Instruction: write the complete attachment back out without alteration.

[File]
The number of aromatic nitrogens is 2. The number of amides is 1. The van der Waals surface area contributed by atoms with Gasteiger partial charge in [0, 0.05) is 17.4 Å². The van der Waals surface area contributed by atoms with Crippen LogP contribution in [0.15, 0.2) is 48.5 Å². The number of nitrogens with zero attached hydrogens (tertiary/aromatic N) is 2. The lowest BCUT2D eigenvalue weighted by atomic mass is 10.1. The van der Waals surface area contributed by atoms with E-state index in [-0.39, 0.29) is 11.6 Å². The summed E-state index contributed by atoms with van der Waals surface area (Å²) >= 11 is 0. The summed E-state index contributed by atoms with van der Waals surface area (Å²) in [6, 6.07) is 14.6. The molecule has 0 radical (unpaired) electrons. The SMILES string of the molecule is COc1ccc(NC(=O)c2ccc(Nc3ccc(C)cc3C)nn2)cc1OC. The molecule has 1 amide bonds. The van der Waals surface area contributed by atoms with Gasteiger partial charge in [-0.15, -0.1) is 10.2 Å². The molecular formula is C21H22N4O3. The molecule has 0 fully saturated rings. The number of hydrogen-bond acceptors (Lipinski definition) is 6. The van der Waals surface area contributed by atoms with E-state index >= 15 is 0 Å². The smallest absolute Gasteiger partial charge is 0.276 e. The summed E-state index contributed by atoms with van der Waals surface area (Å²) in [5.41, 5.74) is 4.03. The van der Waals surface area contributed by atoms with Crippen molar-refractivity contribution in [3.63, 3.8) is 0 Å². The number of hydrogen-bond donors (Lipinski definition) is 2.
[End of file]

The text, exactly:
The number of aromatic nitrogens is 2. The number of amides is 1. The van der Waals surface area contributed by atoms with Gasteiger partial charge in [0, 0.05) is 17.4 Å². The van der Waals surface area contributed by atoms with Crippen LogP contribution in [0.15, 0.2) is 48.5 Å². The number of nitrogens with zero attached hydrogens (tertiary/aromatic N) is 2. The lowest BCUT2D eigenvalue weighted by atomic mass is 10.1. The van der Waals surface area contributed by atoms with E-state index in [-0.39, 0.29) is 11.6 Å². The summed E-state index contributed by atoms with van der Waals surface area (Å²) >= 11 is 0. The summed E-state index contributed by atoms with van der Waals surface area (Å²) in [6, 6.07) is 14.6. The molecule has 0 radical (unpaired) electrons. The SMILES string of the molecule is COc1ccc(NC(=O)c2ccc(Nc3ccc(C)cc3C)nn2)cc1OC. The molecule has 1 amide bonds. The van der Waals surface area contributed by atoms with Gasteiger partial charge in [-0.15, -0.1) is 10.2 Å². The molecular formula is C21H22N4O3. The molecule has 0 fully saturated rings. The number of hydrogen-bond acceptors (Lipinski definition) is 6. The van der Waals surface area contributed by atoms with E-state index >= 15 is 0 Å². The smallest absolute Gasteiger partial charge is 0.276 e. The summed E-state index contributed by atoms with van der Waals surface area (Å²) in [5.41, 5.74) is 4.03. The van der Waals surface area contributed by atoms with Crippen molar-refractivity contribution in [3.63, 3.8) is 0 Å². The number of hydrogen-bond donors (Lipinski definition) is 2.